A modern urban professional can walk off an airplane in any country in the world and be immediately operational. She can continue her work where she left off a few time zones away, stay in touch with her friends and ensure a roof over her head for the same evening and wheels to meet her in front of the airport.

The historic link between wealth and physical possessions has been broken. You don't have to own a fancy car or a big house in the world of Uber and Lyft; HomeAway and Airbnb. Instead of owning stuff you can increasingly acquire everything on demand and pay for your fair share of the usage by your smartphone. As people increasingly choose to do.

Jobs do not equal places any more. Millions of more people every year can live anywhere and work remotely. This started first in tech-heavy professional circles but the wave continues: already one fifth of all working people around the world telecommute.

In the coming years remote jobs will spill over to much wider set of industries. People working with commercial drones don't sit in them by definition. Specialized doctors don't fly to Buenos Aires or Beijing for complex surgeries they can do remotely from Berlin. Australian mining giant Rio Tinto is rolling out their first fully autonomous, remotely managed mine.

Things also keep changing for people in the jobs that are attached to a physical location. You could move and likely have a better job somewhere else today if you just knew where you should go and if it was easy to do so. Even the plague of the recession days, unemployment can be viewed just as a dislocation.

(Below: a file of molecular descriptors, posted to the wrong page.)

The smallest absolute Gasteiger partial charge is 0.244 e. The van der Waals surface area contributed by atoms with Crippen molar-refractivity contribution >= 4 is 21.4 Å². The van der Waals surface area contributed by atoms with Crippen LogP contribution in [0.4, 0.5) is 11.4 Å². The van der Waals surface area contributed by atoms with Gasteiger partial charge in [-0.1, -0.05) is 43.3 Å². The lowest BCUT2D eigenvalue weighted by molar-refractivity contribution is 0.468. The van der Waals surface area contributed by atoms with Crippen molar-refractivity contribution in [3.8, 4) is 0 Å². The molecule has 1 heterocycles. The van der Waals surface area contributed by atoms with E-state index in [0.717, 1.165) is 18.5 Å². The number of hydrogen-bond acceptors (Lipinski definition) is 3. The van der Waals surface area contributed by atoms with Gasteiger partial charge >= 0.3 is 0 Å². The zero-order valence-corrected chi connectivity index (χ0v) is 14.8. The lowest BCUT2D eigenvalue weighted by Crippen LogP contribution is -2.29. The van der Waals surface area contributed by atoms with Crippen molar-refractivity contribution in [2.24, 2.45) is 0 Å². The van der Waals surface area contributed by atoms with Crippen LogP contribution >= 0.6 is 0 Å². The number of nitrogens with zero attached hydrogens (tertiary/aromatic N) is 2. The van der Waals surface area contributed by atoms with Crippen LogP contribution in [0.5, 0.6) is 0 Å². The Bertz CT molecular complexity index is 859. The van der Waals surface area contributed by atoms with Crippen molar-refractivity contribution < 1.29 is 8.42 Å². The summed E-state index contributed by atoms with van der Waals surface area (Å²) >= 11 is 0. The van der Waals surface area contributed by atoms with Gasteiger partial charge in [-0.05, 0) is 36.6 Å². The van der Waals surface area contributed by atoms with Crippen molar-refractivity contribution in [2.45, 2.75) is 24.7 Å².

While your income sources have gone mobile your costs remain strongly tied to your physical location. Housing, transportation, child care, education, health care -- the cost or even just availability of these services depends on where you are. More costs emerge from being too far from the people and places you want to spend time with. And don't even get us started on taxes.

Life in a mobile society is liberating but this abundance of choices can also be daunting. This is why we are building Teleport, a company that helps modern digital nomads figure it all out.

Before we are ready to show you our first software products though, we do want to get the conversation started with like-minded people. If you feel like one, please do sign-up to get early access to our upcoming product launches and follow us on Twitter or on Facebook to catch the next posts on this blog.

And remember: Free people move.

Co-founder & CEO of Teleport